2. Thanks Henry - I bottled sharing some of the shifts, as I wasn't sure what reactions I might get about what can be a contentious area. I have close Jewish relations, which I guess directly relates to why my subconscious started me down this particular literary path, and as a 'Gentile', wasn't sure it was my place to comment. However, since you ask, my biggest realisation was the the German people themselves were oppressed and brutalised by and under the Nazis throughout the war; I was unaware of that. I also came to view some other nations and people in a different light as well, probably through my own prior ignorance of their collaboration with the Nazis. These books brought the reality of people's lives in appalling circumstances up close and personal. That's been the power of my reading and the resulting desire to reflect and comment. Thanks for taking the time to read and probe!

  3. Hi Niall – fingers crossed it works this time! Now I need to remember what I wrote yesterday...

    I always have a book on the go – I tend to alternate between a Kindle book and a paperback – and I also always have large real and virtual ‘to-read’ piles. I read fiction almost exclusively, with the exception of the occasional autobiography or work-related book and my weekly Grazia magazine. But the range of fiction I read is very wide – I’m the opposite of a book snob and will basically give anything a try. Some things I read for complete escapism, but other books I love because they really make me think – and not always the ones I expect. For instance, right now I’m reading Malorie Blackman’s Noughts & Crosses series, recommended to me by my 11-year-old brother. I was expecting a very quick and easy read designed for young teenagers, but I’m completely engrossed and the series has made me think about race issues in a new way.

    Having been a literature student, I probably have a tendency to analyse some books I read rather than simply enjoying them, but that’s not necessarily a bad thing. I think I’m able to distinguish between a good storyteller and a good writer, and I also think my love of reading goes hand-in-hand with my love of writing. I’ve been a bookworm since I was a child and believe that the wide range of fiction I read feeds my own imagination and creativity; I’m also sure that my ability to adapt my writing style is, at least in part, down to always having read many different authors and genres from different periods.

    To answer your last couple of questions, I only read Kindle books and paperbacks. Very occasionally I buy a hardback if it’s a book I can’t wait to get my hands on (like last year’s Room). I also sometimes buy a book on my Kindle and later buy the paperback version, if it’s a book I really loved! I can’t see myself reading fiction on my smartphone or laptop – to me, that’s too much like work and I don’t think I’d get lost in the story in the same way. I haven’t been to a library for years, but I often give new copies of much-loved books as gifts and I always pass on good books to my family (because I trust them to take as much care of my books as I do!). For me, this is the real downfall of the Kindle – I can’t read a book, love it and lend it to my mum!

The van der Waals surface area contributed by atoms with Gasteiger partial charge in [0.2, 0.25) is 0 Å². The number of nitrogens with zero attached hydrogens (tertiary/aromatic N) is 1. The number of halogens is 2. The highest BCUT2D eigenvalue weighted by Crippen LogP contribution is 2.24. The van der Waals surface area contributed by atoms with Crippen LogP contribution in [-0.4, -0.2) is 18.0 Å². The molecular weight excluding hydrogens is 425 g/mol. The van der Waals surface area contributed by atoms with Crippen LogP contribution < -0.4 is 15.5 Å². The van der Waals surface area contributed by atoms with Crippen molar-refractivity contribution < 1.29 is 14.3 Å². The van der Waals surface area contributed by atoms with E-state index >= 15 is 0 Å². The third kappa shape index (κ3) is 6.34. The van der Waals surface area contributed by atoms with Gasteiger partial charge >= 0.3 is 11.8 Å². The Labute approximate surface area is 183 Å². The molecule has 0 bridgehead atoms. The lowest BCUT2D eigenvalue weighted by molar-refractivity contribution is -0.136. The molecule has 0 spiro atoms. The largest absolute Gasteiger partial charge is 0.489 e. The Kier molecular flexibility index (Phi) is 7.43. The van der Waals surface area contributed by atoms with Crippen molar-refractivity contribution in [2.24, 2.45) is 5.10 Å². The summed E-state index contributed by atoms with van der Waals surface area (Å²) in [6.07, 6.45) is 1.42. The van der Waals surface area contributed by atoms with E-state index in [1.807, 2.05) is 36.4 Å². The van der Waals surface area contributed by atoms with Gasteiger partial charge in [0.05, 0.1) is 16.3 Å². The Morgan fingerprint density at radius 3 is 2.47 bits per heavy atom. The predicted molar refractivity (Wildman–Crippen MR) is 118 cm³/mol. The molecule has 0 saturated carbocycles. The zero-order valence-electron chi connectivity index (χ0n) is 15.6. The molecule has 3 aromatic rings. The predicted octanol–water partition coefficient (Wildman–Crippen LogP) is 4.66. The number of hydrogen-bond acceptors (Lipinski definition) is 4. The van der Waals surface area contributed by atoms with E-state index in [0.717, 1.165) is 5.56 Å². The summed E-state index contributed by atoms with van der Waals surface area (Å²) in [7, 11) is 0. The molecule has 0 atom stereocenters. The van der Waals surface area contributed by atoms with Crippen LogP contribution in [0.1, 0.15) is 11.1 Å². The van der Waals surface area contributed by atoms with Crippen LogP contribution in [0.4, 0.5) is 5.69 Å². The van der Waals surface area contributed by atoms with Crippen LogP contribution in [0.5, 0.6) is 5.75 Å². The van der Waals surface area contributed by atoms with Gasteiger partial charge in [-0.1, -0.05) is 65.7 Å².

4. Great post Niall and also being a commuter like you and Stephanie, I too always have a book on the go. Whilst on holiday in West Wales I read a book called 'A Million Little Pieces' by James Frey. It's a supposedly autobiographical account of James's time in rehab with an alcohol and drug addiction. I didn't realise until after finishing the book that there was actually some controversy surrounding it as the author later admitted that some elements of the story were made up. However, that didn't really bother me as I just took it as I found it but apparently caused real uproar at the time, which is interesting given your question regarding factual vs fiction. This book is something of a mix of the two! What was factual though was James's addiction and his struggles with becoming 'clean'. I found his journey immensely powerful and to begin with he's really not all that likeable! But as he progresses and we follow his story and those of other addicts, it really challenged my perception of addiction. I also read it just after the death of Amy Winehouse when there was a lot of media coverage around addiction. I have a friend whose sister is struggling with an alcohol problem at the moment and have recommended it to her to read. James finds a quite incredible inner strength and calm which I found really inspiring and it's not often a book truly stays with you after you've finished reading it.

    That does lead me nicely onto the next point which is about how I access books. If I'd bought 'A Million Little Pieces' in paperback I could have lent it to my friend but of course I downloaded it onto my Kindle. This is the big downside of the Kindle for me and my friends and family and I have always been big sharers of books. I find I'm now reading nearly all of my books on my Kindle however, apart from those I've been lent or given which I'm quite surprised about. It's just so easy and convenient. I have had to set myself a spend limit every month though as it would be very easy to spend a fortune with Amazon otherwise! Overall I just love everything about the Kindle - it's probably the best early birthday present I've ever been given!

    One book I couldn't have downloaded onto the Kindle was one I got for my birthday however. It's an enormous coffee table book of beautiful photographs taken by the fashion photographer Tim Walker. It is wonderful and some of the pictures are breath-taking and I feel like I'm transported into another world every time I look at it. Amazing what a book can do hey :)